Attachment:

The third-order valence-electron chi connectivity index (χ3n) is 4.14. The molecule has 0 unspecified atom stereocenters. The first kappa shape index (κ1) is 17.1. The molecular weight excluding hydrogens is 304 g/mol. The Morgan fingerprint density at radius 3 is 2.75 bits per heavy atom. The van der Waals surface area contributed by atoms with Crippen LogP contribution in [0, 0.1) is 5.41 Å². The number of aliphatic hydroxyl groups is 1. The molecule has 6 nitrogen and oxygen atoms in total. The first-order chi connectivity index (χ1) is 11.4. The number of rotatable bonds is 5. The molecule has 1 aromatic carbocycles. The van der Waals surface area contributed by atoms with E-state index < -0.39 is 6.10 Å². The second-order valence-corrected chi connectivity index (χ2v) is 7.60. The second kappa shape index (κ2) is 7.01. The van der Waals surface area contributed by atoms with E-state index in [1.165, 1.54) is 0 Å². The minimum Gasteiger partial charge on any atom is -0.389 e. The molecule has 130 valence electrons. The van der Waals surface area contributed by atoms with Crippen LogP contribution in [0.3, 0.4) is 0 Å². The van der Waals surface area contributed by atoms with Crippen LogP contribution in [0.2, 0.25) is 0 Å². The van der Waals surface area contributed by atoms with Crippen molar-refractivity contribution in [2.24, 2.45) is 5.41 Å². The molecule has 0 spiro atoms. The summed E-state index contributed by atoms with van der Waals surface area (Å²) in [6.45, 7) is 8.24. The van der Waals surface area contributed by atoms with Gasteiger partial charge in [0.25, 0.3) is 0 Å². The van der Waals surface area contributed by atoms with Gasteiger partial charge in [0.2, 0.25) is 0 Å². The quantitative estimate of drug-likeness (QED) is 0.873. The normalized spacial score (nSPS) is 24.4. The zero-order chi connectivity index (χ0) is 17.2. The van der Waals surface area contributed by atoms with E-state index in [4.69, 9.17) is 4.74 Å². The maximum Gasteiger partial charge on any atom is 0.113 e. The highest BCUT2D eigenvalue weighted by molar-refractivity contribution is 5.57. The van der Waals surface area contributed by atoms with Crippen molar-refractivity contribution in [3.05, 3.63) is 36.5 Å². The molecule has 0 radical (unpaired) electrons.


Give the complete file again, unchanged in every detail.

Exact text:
The third-order valence-electron chi connectivity index (χ3n) is 4.14. The molecule has 0 unspecified atom stereocenters. The first kappa shape index (κ1) is 17.1. The molecular weight excluding hydrogens is 304 g/mol. The Morgan fingerprint density at radius 3 is 2.75 bits per heavy atom. The van der Waals surface area contributed by atoms with Crippen LogP contribution in [0, 0.1) is 5.41 Å². The number of aliphatic hydroxyl groups is 1. The molecule has 6 nitrogen and oxygen atoms in total. The first-order chi connectivity index (χ1) is 11.4. The number of rotatable bonds is 5. The molecule has 1 aromatic carbocycles. The van der Waals surface area contributed by atoms with E-state index < -0.39 is 6.10 Å². The second-order valence-corrected chi connectivity index (χ2v) is 7.60. The second kappa shape index (κ2) is 7.01. The van der Waals surface area contributed by atoms with E-state index in [1.165, 1.54) is 0 Å². The minimum Gasteiger partial charge on any atom is -0.389 e. The molecule has 130 valence electrons. The van der Waals surface area contributed by atoms with Crippen LogP contribution in [0.3, 0.4) is 0 Å². The van der Waals surface area contributed by atoms with Crippen LogP contribution in [0.2, 0.25) is 0 Å². The van der Waals surface area contributed by atoms with Crippen molar-refractivity contribution in [2.24, 2.45) is 5.41 Å². The molecule has 0 spiro atoms. The summed E-state index contributed by atoms with van der Waals surface area (Å²) in [6.45, 7) is 8.24. The van der Waals surface area contributed by atoms with Gasteiger partial charge in [0.25, 0.3) is 0 Å². The van der Waals surface area contributed by atoms with Gasteiger partial charge in [0.2, 0.25) is 0 Å². The quantitative estimate of drug-likeness (QED) is 0.873. The normalized spacial score (nSPS) is 24.4. The zero-order chi connectivity index (χ0) is 17.2. The van der Waals surface area contributed by atoms with E-state index in [4.69, 9.17) is 4.74 Å². The maximum Gasteiger partial charge on any atom is 0.113 e. The highest BCUT2D eigenvalue weighted by molar-refractivity contribution is 5.57. The van der Waals surface area contributed by atoms with Crippen molar-refractivity contribution in [3.05, 3.63) is 36.5 Å². The molecule has 0 radical (unpaired) electrons.